Conference sparks dialogue on preventing sexual violence at service academies, colleges
ANNAPOLIS, Md. — Secretaries of the Army and Navy on Thursday opened a “national discussion” of unwanted sexual contact at colleges, universities and service academies with a challenge: Find real ways to stop it now.
“These destructive behaviors violate the safety and security of our young men and women are entitled to in colleges and universities around the country,” Army Secretary Mark T. Esper said. “To put it simply, the current situation is unacceptable.”
The secretaries, along with the Air Force, invited academic leaders and experts to the U.S. Naval Academy in Maryland this week to find ways to prevent sexual violence and to share initiatives that have shown promise. This comes as a survey released in January showed a 50 percent rise in claims of sexual assault and harassment at the military service academics.
In his opening remarks, Navy Secretary Richard Spencer said that something has to be done now.
“We think we’re making progress but we don’t know where we are on a benchmark basis,” he said of military efforts to stop the sexual violence. “That’s why we wanted to have the discussion with you,” he said.
About 325 people attended what is billed as the first-ever “National Discussion on Sexual Assault and Sexual Harassment at America’s Colleges, Universities, and Service Academies.” Esper said that 1,200 universities were invited to attend, but only 10 percent were represented.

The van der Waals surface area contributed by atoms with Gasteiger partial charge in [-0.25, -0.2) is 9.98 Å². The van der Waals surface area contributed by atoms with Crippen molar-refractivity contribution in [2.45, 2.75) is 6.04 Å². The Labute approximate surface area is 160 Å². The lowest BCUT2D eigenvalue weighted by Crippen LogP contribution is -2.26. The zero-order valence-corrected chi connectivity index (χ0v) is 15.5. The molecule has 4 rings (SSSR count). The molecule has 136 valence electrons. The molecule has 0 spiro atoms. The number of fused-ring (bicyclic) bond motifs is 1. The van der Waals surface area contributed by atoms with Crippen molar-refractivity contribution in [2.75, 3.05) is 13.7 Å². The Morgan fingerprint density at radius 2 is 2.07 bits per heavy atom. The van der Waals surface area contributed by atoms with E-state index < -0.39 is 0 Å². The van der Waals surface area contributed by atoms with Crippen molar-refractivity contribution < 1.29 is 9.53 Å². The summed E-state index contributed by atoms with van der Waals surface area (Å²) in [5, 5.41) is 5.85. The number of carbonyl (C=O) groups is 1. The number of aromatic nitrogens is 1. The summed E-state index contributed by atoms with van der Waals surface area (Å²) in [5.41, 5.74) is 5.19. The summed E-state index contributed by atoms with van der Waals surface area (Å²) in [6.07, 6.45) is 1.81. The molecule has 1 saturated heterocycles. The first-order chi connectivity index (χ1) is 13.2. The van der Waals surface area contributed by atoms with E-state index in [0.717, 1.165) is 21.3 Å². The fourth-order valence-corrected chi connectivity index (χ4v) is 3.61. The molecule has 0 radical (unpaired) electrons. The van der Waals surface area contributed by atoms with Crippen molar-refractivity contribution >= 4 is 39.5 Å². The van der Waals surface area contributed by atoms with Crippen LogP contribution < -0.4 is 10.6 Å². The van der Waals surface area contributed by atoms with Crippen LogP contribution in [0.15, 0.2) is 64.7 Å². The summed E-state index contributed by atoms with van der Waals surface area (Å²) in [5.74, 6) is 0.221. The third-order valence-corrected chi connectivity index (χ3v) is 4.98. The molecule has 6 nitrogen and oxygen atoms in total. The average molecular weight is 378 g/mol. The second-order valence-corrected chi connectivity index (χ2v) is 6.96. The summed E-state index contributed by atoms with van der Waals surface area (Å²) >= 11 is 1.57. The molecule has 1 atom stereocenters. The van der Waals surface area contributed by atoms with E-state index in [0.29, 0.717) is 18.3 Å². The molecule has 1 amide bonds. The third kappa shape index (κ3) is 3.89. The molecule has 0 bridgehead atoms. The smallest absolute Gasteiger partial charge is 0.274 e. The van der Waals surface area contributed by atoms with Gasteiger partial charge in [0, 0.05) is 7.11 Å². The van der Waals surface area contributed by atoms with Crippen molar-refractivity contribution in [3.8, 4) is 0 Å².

“This is a national dialogue that has to happen across all college campuses, not just the service academies,” said Vice Adm. Ted Carter, superintendent of the U.S. Naval Academy, during a news conference at the event. “And we do need to look for some best practices. ... We want to learn from each other.”
The two-day conference consists of several expert panels and breakout sessions to discuss specific topics such as prevention, healthy relationships, and culture/climate and leadership.
Sen. Martha McSally, R-Ariz., used her forum as keynote speaker Thursday to talk about her decision to come forward as a rape survivor.
Days before a March 6 Senate Armed Services Committee subpanel hearing on sexual assault in the military, McSally said she decided to share that she had been raped by a superior officer when she served in the Air Force.
McSally said Thursday that she decided to reveal her experience because she wanted the panel of rape survivors to understand her perspectives on issues — such as whether commanders should be involved in decision-making in sex assault cases — not just as a former squadron commander but also as a survivor.
It’s the responsibility of the academic intuitions to protect students and prevent sexual assaults from happening on campus, McSally said.
“I hope you can put a human face on what your mission is here today in going forward. And it’s to do everything you can on every single day to make sure that there isn’t another young man or young woman who has a sexual assault happen to them at your university, at your military academy. Not on your watch.”
She charged the audience with making real change.
“Let’s be honest about it, and let’s figure out -- don’t just do incremental stuff,” she said. “Let’s figure out how to do something that’s going to be really meaningful, to change the environment, to change the culture.”
The conference continues Friday, with Air Force Sec. Heather Wilson among the speakers.